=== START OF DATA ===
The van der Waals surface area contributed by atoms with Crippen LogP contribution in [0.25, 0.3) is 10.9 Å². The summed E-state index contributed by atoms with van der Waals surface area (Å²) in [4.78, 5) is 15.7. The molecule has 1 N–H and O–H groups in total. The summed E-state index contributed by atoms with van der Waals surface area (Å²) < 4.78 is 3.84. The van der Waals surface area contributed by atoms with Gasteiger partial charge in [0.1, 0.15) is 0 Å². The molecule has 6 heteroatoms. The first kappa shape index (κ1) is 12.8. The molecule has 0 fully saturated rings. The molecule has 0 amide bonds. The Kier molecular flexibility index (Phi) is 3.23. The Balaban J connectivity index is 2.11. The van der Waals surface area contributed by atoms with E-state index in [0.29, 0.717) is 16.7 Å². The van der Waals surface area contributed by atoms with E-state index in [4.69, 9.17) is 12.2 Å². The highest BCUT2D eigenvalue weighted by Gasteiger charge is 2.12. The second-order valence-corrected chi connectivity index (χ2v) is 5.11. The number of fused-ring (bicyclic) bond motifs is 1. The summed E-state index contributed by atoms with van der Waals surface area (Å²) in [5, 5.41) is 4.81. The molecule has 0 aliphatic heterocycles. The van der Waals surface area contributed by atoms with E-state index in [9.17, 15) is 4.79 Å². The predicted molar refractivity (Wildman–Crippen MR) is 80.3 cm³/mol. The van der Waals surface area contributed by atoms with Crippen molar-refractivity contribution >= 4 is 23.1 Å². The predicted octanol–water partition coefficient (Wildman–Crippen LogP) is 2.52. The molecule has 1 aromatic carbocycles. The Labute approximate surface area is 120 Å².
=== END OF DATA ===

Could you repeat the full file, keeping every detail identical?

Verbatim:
The van der Waals surface area contributed by atoms with Crippen LogP contribution in [0.25, 0.3) is 10.9 Å². The summed E-state index contributed by atoms with van der Waals surface area (Å²) in [4.78, 5) is 15.7. The molecule has 1 N–H and O–H groups in total. The summed E-state index contributed by atoms with van der Waals surface area (Å²) < 4.78 is 3.84. The van der Waals surface area contributed by atoms with Gasteiger partial charge in [0.1, 0.15) is 0 Å². The molecule has 6 heteroatoms. The first kappa shape index (κ1) is 12.8. The molecule has 0 fully saturated rings. The molecule has 0 amide bonds. The Kier molecular flexibility index (Phi) is 3.23. The Balaban J connectivity index is 2.11. The van der Waals surface area contributed by atoms with E-state index in [0.29, 0.717) is 16.7 Å². The van der Waals surface area contributed by atoms with E-state index in [4.69, 9.17) is 12.2 Å². The highest BCUT2D eigenvalue weighted by Gasteiger charge is 2.12. The second-order valence-corrected chi connectivity index (χ2v) is 5.11. The number of fused-ring (bicyclic) bond motifs is 1. The summed E-state index contributed by atoms with van der Waals surface area (Å²) in [5, 5.41) is 4.81. The molecule has 0 aliphatic heterocycles. The van der Waals surface area contributed by atoms with E-state index in [9.17, 15) is 4.79 Å². The predicted molar refractivity (Wildman–Crippen MR) is 80.3 cm³/mol. The van der Waals surface area contributed by atoms with Crippen molar-refractivity contribution >= 4 is 23.1 Å². The predicted octanol–water partition coefficient (Wildman–Crippen LogP) is 2.52. The molecule has 1 aromatic carbocycles. The Labute approximate surface area is 120 Å².